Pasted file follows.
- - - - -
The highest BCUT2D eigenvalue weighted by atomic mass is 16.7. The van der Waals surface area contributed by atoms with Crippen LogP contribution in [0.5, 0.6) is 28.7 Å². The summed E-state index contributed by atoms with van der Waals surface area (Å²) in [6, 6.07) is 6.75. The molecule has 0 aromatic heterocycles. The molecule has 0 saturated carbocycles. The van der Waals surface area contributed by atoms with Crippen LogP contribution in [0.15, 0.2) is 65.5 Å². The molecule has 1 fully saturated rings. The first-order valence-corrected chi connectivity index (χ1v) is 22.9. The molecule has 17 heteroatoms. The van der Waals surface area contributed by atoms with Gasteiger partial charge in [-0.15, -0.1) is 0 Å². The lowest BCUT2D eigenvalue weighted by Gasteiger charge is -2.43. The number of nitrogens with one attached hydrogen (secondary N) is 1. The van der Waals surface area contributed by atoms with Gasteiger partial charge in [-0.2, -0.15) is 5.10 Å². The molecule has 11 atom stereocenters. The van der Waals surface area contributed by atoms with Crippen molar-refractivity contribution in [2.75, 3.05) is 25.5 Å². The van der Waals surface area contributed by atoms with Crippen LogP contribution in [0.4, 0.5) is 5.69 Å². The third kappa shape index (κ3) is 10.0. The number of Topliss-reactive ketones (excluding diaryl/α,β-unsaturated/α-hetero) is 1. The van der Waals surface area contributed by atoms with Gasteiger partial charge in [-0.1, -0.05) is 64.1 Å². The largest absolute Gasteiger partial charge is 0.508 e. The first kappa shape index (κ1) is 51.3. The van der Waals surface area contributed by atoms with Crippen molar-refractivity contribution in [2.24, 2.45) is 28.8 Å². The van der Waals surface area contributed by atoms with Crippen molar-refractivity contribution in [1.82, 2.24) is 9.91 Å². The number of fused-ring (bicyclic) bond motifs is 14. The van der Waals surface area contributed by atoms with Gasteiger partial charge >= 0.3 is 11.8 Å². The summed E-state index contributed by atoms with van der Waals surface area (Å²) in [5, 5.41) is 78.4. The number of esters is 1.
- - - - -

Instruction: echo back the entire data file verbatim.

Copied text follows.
The highest BCUT2D eigenvalue weighted by atomic mass is 16.7. The van der Waals surface area contributed by atoms with Crippen LogP contribution in [0.5, 0.6) is 28.7 Å². The summed E-state index contributed by atoms with van der Waals surface area (Å²) in [6, 6.07) is 6.75. The molecule has 0 aromatic heterocycles. The molecule has 0 saturated carbocycles. The van der Waals surface area contributed by atoms with Crippen LogP contribution in [0.15, 0.2) is 65.5 Å². The molecule has 1 fully saturated rings. The first-order valence-corrected chi connectivity index (χ1v) is 22.9. The molecule has 17 heteroatoms. The van der Waals surface area contributed by atoms with Gasteiger partial charge in [-0.15, -0.1) is 0 Å². The lowest BCUT2D eigenvalue weighted by Gasteiger charge is -2.43. The number of nitrogens with one attached hydrogen (secondary N) is 1. The van der Waals surface area contributed by atoms with Gasteiger partial charge in [-0.2, -0.15) is 5.10 Å². The molecule has 11 atom stereocenters. The van der Waals surface area contributed by atoms with Crippen molar-refractivity contribution in [2.75, 3.05) is 25.5 Å². The van der Waals surface area contributed by atoms with Crippen LogP contribution in [0.4, 0.5) is 5.69 Å². The third kappa shape index (κ3) is 10.0. The number of Topliss-reactive ketones (excluding diaryl/α,β-unsaturated/α-hetero) is 1. The van der Waals surface area contributed by atoms with Gasteiger partial charge in [-0.1, -0.05) is 64.1 Å². The largest absolute Gasteiger partial charge is 0.508 e. The first kappa shape index (κ1) is 51.3. The van der Waals surface area contributed by atoms with Crippen molar-refractivity contribution in [2.24, 2.45) is 28.8 Å². The van der Waals surface area contributed by atoms with Crippen molar-refractivity contribution in [1.82, 2.24) is 9.91 Å². The number of fused-ring (bicyclic) bond motifs is 14. The van der Waals surface area contributed by atoms with Gasteiger partial charge >= 0.3 is 11.8 Å². The summed E-state index contributed by atoms with van der Waals surface area (Å²) in [5, 5.41) is 78.4. The number of esters is 1.